When it comes to communication, horses have a subtle yet very effective way of communicating with each other, and it’s our job as good owners to identify the language they are speaking through their behaviour. Wouldn’t it be brilliant if we could have a conversation with our horses to ask them why they behaved in a certain way or to simply know what they are thinking?

Only by learning our horse’s language can we begin to understand them. They tell us a lot every day, but many of us need to improve our listening skills by learning what to look and listen out for. To help you do this, here are six things you need to know about how your horse communicates with you:

1 Horse communication is subtle

While it is one of the horse’s best ways of communicating with us, a horse’s body language can be very subtle and is often missed by humans. One reason for their subtlety is that horses are naturally stoic, as they wouldn’t have wanted to draw attention to themselves in the wild by being loud or overtly displaying illness that could attract predators.

We can also train our horses to look calm and collected, even when they are not. For example, police horses are taught to stand and not move when a rioting crowd comes towards them. While they may look as though they are holding it together, their heart rate is high, indicating that they are stressed.

2 Important signs to pay attention to

If a horse is uncomfortable, they will show subtle signs that are enough to get a reaction from other horses, but this line of communication can be missed by humans. These include:

  • Tail swishing
  • Shaking their body
  • Having a triangular eye
  • Tense muzzle
  • Open mouth
  • Blinking

If we miss these signs, then the horse’s communication will become ‘louder’. These behaviours can include:

  • Bucking
  • Biting
  • Kicking
  • Bolting
  • Rearing
  • Napping

3 Facial expressions in horse communication

A horse’s facial expression is a key part of communication and it can reveal more than you might think about how they are feeling. The Horse Grimace Scale is a pain assessment tool which identifies six facial expressions of a horse and scores them on a scale of 0 (not present), 1 (moderately present) and 2 (obviously present).

The actions are:

  • Stiffly backwards ears: the horse’s ears are held stiffly and turned backwards causing the space between the ears to appear wider at the top compared to the base line.
  • Orbital tightening: the horse’s eyelid is partially or completely closed. Any closure that reduces eye size by more than half is coded 2 (obviously present).
  • Tension above the eye area: contractions of the muscles in the area above the eye causes underlying bone surfaces to appear more prominent.
  • Prominent strained chewing muscles: this is increased tension above the mouth.
  • Mouth strained and pronounced chin: a strained mouth is clearly visible when the upper lip is drawn back and the chin appears more pronounced.
  • Strained nostrils and flattening of the muzzle’s profile: the horse’s nostrils look strained and slightly dilated, and the profile of the nose flattens with elongated lips.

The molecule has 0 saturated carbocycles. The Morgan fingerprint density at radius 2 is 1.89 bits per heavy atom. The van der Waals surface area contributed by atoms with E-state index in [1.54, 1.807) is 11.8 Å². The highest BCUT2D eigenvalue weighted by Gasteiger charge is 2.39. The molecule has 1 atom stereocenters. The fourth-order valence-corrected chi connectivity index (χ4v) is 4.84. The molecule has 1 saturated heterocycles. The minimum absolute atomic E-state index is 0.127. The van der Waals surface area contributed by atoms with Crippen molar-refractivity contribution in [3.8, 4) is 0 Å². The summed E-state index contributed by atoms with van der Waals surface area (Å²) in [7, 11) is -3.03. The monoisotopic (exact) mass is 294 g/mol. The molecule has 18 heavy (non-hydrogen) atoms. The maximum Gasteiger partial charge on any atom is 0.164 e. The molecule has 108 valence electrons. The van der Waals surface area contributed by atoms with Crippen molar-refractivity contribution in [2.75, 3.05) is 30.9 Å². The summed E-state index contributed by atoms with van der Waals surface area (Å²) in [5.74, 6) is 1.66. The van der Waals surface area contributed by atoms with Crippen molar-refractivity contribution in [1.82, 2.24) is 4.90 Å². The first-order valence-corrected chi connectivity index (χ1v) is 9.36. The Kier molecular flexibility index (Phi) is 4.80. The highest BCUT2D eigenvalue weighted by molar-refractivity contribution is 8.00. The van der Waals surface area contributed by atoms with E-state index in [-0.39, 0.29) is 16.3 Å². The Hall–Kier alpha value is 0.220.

4 Watch out for learned helplessness

Some negative behaviours that horses show are labelled as naughty ones, and instead of working out what is causing it, we punish the behaviour. In the end, the horse gives up and does what is asked because it is better than being punished. When this happens, they have to continue working through their discomfort or confusion and the only way to deal with that is to shut down, also known as ‘learned helplessness’.

A horse with this condition may have a sad demeanour or be non-responsive. They may present with a lowered head, little interest in their surroundings and it looks like they have given up.

5 Your horse may ‘talk’ to you

Horses aren’t hugely vocal animals, but they can use their voices for communication when they need to. A loud neigh may be used when your horse is on their own and trying to locate their friends. If they whinny as you pull into the yard, they might have learnt what your car sounds like and are trying to work out where you are.

Your horse might whicker at you as a greeting in anticipation of what you may offer in way of care and food. If they squeal, it is usually social excitement, whilst a nicker is used to attract the attention of other horses.

Snorting, particularly if short, can be a sign of fear or excitement. This is different to a nose blow, which is when they clear their nose.

6 Learn their language

Learning your horse’s body language is key to understanding what they are trying to communicate with you. Negative behaviour doesn’t mean that the horse is being naughty and pain should always be ruled out first. Other reasons could be that they are depressed, or don’t understand what you are asking them to do.

If in doubt, seeking the advice of a behaviour consultant can be a good start to understanding horse communication and what they are trying to tell you. As you practise, you will find it easier to pick up on the subtle signs they are making to show you how they’re feeling.

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